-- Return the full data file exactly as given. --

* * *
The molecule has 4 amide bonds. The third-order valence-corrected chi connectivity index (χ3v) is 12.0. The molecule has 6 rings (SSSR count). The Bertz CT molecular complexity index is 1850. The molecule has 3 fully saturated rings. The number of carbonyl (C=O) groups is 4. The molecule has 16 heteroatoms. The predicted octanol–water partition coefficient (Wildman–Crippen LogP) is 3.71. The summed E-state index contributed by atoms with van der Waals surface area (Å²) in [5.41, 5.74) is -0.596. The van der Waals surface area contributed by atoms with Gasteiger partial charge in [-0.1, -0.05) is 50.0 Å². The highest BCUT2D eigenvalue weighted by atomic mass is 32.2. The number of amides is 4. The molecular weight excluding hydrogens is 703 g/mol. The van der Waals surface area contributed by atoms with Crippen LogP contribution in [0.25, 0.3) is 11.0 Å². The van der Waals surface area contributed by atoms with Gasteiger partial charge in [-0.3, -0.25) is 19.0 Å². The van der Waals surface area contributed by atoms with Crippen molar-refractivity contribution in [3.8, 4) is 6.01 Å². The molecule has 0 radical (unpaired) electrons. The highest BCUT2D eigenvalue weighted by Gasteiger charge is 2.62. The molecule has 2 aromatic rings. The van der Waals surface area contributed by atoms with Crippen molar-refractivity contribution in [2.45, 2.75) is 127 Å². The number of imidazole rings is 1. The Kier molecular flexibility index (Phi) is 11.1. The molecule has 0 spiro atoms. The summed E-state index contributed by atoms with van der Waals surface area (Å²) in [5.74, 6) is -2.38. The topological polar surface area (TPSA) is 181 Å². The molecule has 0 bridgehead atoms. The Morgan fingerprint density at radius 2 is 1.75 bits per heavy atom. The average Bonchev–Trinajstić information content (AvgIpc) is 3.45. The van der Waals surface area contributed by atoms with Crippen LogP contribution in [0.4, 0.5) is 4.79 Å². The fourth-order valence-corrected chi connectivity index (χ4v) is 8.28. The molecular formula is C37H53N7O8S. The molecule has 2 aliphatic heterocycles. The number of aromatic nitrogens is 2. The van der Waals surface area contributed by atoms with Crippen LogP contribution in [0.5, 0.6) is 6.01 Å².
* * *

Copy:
The molecule has 4 amide bonds. The third-order valence-corrected chi connectivity index (χ3v) is 12.0. The molecule has 6 rings (SSSR count). The Bertz CT molecular complexity index is 1850. The molecule has 3 fully saturated rings. The number of carbonyl (C=O) groups is 4. The molecule has 16 heteroatoms. The predicted octanol–water partition coefficient (Wildman–Crippen LogP) is 3.71. The summed E-state index contributed by atoms with van der Waals surface area (Å²) in [5.41, 5.74) is -0.596. The van der Waals surface area contributed by atoms with Gasteiger partial charge in [-0.1, -0.05) is 50.0 Å². The highest BCUT2D eigenvalue weighted by atomic mass is 32.2. The number of amides is 4. The molecular weight excluding hydrogens is 703 g/mol. The van der Waals surface area contributed by atoms with Crippen LogP contribution in [0.25, 0.3) is 11.0 Å². The van der Waals surface area contributed by atoms with Gasteiger partial charge in [-0.3, -0.25) is 19.0 Å². The van der Waals surface area contributed by atoms with Crippen molar-refractivity contribution in [3.8, 4) is 6.01 Å². The molecule has 0 radical (unpaired) electrons. The highest BCUT2D eigenvalue weighted by Gasteiger charge is 2.62. The molecule has 2 aromatic rings. The van der Waals surface area contributed by atoms with Crippen molar-refractivity contribution in [2.45, 2.75) is 127 Å². The number of imidazole rings is 1. The Kier molecular flexibility index (Phi) is 11.1. The molecule has 0 spiro atoms. The summed E-state index contributed by atoms with van der Waals surface area (Å²) in [5.74, 6) is -2.38. The topological polar surface area (TPSA) is 181 Å². The molecule has 0 bridgehead atoms. The Morgan fingerprint density at radius 2 is 1.75 bits per heavy atom. The average Bonchev–Trinajstić information content (AvgIpc) is 3.45. The van der Waals surface area contributed by atoms with Crippen LogP contribution in [0.4, 0.5) is 4.79 Å². The fourth-order valence-corrected chi connectivity index (χ4v) is 8.28. The molecular formula is C37H53N7O8S. The molecule has 2 aliphatic heterocycles. The number of aromatic nitrogens is 2. The van der Waals surface area contributed by atoms with Crippen LogP contribution in [0.5, 0.6) is 6.01 Å².